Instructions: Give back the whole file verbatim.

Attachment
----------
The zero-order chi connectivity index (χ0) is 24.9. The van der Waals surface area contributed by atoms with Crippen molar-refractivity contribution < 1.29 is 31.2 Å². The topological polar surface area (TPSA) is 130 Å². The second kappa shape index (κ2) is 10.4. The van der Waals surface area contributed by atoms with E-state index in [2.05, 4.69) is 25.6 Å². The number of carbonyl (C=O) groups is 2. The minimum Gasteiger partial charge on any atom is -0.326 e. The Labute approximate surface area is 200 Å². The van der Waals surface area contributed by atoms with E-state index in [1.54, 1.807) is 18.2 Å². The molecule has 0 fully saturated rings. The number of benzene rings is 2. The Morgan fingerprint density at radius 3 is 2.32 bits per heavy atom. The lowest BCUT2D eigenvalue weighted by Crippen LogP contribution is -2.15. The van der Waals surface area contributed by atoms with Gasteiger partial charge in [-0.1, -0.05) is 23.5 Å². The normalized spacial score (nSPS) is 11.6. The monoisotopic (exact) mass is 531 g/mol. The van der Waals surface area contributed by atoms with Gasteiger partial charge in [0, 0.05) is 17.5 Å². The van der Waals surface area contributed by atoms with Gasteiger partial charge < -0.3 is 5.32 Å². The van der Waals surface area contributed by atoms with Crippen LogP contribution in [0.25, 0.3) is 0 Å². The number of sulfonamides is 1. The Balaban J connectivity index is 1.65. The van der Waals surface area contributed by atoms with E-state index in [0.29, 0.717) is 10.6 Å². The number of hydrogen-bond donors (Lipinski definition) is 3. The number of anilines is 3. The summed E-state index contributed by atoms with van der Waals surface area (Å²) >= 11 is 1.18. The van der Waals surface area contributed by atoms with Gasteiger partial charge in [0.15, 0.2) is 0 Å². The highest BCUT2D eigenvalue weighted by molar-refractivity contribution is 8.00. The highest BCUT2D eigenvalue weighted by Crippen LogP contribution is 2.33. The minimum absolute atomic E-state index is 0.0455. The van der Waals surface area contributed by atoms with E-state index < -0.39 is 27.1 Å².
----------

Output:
The zero-order chi connectivity index (χ0) is 24.9. The van der Waals surface area contributed by atoms with Crippen molar-refractivity contribution < 1.29 is 31.2 Å². The topological polar surface area (TPSA) is 130 Å². The second kappa shape index (κ2) is 10.4. The van der Waals surface area contributed by atoms with E-state index in [2.05, 4.69) is 25.6 Å². The number of carbonyl (C=O) groups is 2. The minimum Gasteiger partial charge on any atom is -0.326 e. The Labute approximate surface area is 200 Å². The van der Waals surface area contributed by atoms with E-state index in [1.54, 1.807) is 18.2 Å². The molecule has 0 fully saturated rings. The number of benzene rings is 2. The Morgan fingerprint density at radius 3 is 2.32 bits per heavy atom. The lowest BCUT2D eigenvalue weighted by Crippen LogP contribution is -2.15. The van der Waals surface area contributed by atoms with Gasteiger partial charge in [-0.1, -0.05) is 23.5 Å². The normalized spacial score (nSPS) is 11.6. The monoisotopic (exact) mass is 531 g/mol. The van der Waals surface area contributed by atoms with Gasteiger partial charge in [0, 0.05) is 17.5 Å². The van der Waals surface area contributed by atoms with Gasteiger partial charge < -0.3 is 5.32 Å². The van der Waals surface area contributed by atoms with Crippen LogP contribution in [0.25, 0.3) is 0 Å². The number of sulfonamides is 1. The Balaban J connectivity index is 1.65. The van der Waals surface area contributed by atoms with E-state index in [0.29, 0.717) is 10.6 Å². The number of hydrogen-bond donors (Lipinski definition) is 3. The number of anilines is 3. The summed E-state index contributed by atoms with van der Waals surface area (Å²) >= 11 is 1.18. The van der Waals surface area contributed by atoms with Gasteiger partial charge in [0.15, 0.2) is 0 Å². The highest BCUT2D eigenvalue weighted by molar-refractivity contribution is 8.00. The highest BCUT2D eigenvalue weighted by Crippen LogP contribution is 2.33. The minimum absolute atomic E-state index is 0.0455. The van der Waals surface area contributed by atoms with E-state index < -0.39 is 27.1 Å².